Anyone who has downloaded the migration guidance from http://www.codeplex.com/tfsintegration or has spoken to any of the Rangers involved in this project will know that the second anyone mentions history as part of a migration, the atmosphere cools down by a few degrees, frowns appear and hectic discussions commence on whiteboards.
Ask most people and they all reply that history is important. Historians will say that we need to know our history, where we came from, what challenges we had and conquered … they get very passionate and serious when we start to question or ignore history. I will never forget my history teacher in high school … which in itself is part of ancient history … who insisted that we knew names and dates for all historical events, while the likes of Willy questioned the value of knowing on which day Vasco da Gama actually sailed around South-Africa for the first time, or when the insane battle for Stalingrad was lost by the German forces.
Now a few decades later in ‘history’, we are again asking partners and customers as to why history is important in terms of their source control management environments. While most will have similar arguments as the historians arguing that the history is important to know what makes up a solution, our finding is that most will insist on and keep history, but work predominantly with the latest known good version.
A really good argument for keeping history is in terms of intellectual property, where a precise audit trail and ability to drill down to the origin of the solution is often mandatory.
However, if this is not a requirement we nudge you to the tip-of-the-iceberg (also referred to as starting over or from scratch) with tenacity, or worst case to a partial or focused history (we are still coming up with a suitable name) where you cherry-pick the history that is important.
To continue, why does history scare us in terms of the migration strategy?
We have been using Team Foundation Server (TFS) to TFS migration and synchronization in the Pioneer Dogfood environment for some time now and are busy in non-TFS to TFS migration and synchronization environments as well. Through all of these adventures is has become apparent that migrations vary greatly in terms of complexity and size, that gremlins emerge even after comprehensive assessments and preparations, and that no migration is a simple drag-drop-and-click pleasure excursion.
Some typical gremlins that spring to mind:
- If the “source” from which we want to migrate data from has a complex branching strategy we need to assess whether it is appropriate for the “target”. If not, we need to define the appropriate branching strategy and appropriate mapping.
- If the “source” supports features that the “target” does not support, for example labels, then we need to assess the impact and the work-around.
- If the “source” consists of data accumulated over 20 years
- … we are looking at migrating (re-executing) the historical events of 20 years, which potentially takes substantial time.
- … we need more hardware, processing power and storage capacity on the “target” … not to mention the maintenance and support resources.
- If the “source” owner does not really know or understand the exact requirements … and none of us do … surprises, complexities and compromises start queuing.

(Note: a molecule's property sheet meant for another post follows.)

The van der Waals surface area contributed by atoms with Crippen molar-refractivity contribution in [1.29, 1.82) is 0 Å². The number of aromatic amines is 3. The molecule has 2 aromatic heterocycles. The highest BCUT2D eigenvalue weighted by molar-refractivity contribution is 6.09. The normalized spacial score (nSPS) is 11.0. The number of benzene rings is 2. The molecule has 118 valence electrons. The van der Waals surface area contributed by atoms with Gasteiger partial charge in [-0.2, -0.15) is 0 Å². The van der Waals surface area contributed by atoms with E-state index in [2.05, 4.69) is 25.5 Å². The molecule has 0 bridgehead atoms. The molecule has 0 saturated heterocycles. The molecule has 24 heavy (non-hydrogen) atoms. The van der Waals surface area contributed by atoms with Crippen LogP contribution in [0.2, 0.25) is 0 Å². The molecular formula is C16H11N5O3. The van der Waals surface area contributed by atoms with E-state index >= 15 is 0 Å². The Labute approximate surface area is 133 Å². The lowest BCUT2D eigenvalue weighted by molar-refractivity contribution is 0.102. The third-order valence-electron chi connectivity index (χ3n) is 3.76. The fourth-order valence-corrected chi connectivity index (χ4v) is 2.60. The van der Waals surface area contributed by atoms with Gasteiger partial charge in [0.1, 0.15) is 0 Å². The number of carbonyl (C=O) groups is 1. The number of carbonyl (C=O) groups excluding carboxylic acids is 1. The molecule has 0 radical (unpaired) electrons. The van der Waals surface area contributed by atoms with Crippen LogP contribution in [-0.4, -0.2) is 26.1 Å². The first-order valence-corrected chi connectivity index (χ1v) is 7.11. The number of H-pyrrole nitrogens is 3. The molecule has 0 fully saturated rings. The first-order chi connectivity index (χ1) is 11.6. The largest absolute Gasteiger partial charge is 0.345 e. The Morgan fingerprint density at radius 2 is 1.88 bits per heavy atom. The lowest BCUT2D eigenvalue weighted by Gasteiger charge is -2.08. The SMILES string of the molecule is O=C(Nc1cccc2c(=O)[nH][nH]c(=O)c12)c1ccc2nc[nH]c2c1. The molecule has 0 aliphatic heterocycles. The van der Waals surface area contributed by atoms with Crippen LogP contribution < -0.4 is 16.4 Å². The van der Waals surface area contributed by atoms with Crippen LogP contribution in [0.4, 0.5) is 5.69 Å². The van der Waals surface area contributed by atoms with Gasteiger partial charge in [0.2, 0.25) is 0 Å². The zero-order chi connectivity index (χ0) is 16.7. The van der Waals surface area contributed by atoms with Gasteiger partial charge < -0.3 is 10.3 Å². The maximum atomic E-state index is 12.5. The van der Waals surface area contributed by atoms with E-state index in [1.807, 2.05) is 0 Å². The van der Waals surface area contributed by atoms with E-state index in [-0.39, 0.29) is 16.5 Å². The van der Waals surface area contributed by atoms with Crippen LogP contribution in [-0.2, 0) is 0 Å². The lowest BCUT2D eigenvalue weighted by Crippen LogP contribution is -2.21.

- If conflicts occur … and they typically do … the human intervention, effort, processing time and cost increases.
- … Grant could add tons more, as could all of the Rangers and members of the TFS Integration Platform team.
We all start off by assuming that a move from point A to point B will be straight forward, only to get stuck and realising too late that no documentation, no guidance and no assumption can replace a detailed assessment and analysis of all possible factors involved in a migration … especially the need for history. What we cannot define at this stage and I doubt anyone ever will, is the definition of “all factors”, which means we will always welcome the odd gremlin or odd limitation.
I have watched a custom adapter development team run into unexpected issues and I know how challenging the new WSS Adapters have proven to be. At first it all sounds so easy and straight forward, but the moral of the story is “migration and especially synchronization is not an easy adventure”! Spend time understanding the platform, spend time understanding the source and the target environment and in particular … spend “lots” of time testing with real data.
To conclude, what are the Rangers planning in this area?
The following external Rangers are active feature leads of the dream team embarking on a new adventure to deliver more focused guidance for TFS-TFS, ClearCase-TFS, ClearQuest-TFS and Perforce-TFS migrations, covering important planning strategies, migration scenarios, question & answers and consolidating experience and knowledge from the field in checklists, illustrations and templates that will allow you to assess and plan your migration adventure.
We will start with the base questions we posted here, consolidate the experiences, knowledge and “oh” moments we collected in the field and deliver the base guidance needed to perform a migration assessment. Whether there is a suitable migration tool for your requirements and which scenario to pursue will still remain your call, but we hope that the guidance will make your call a bit easier to make. Note we are saying easier, not easy … because, we do not believe that there is an easy migration.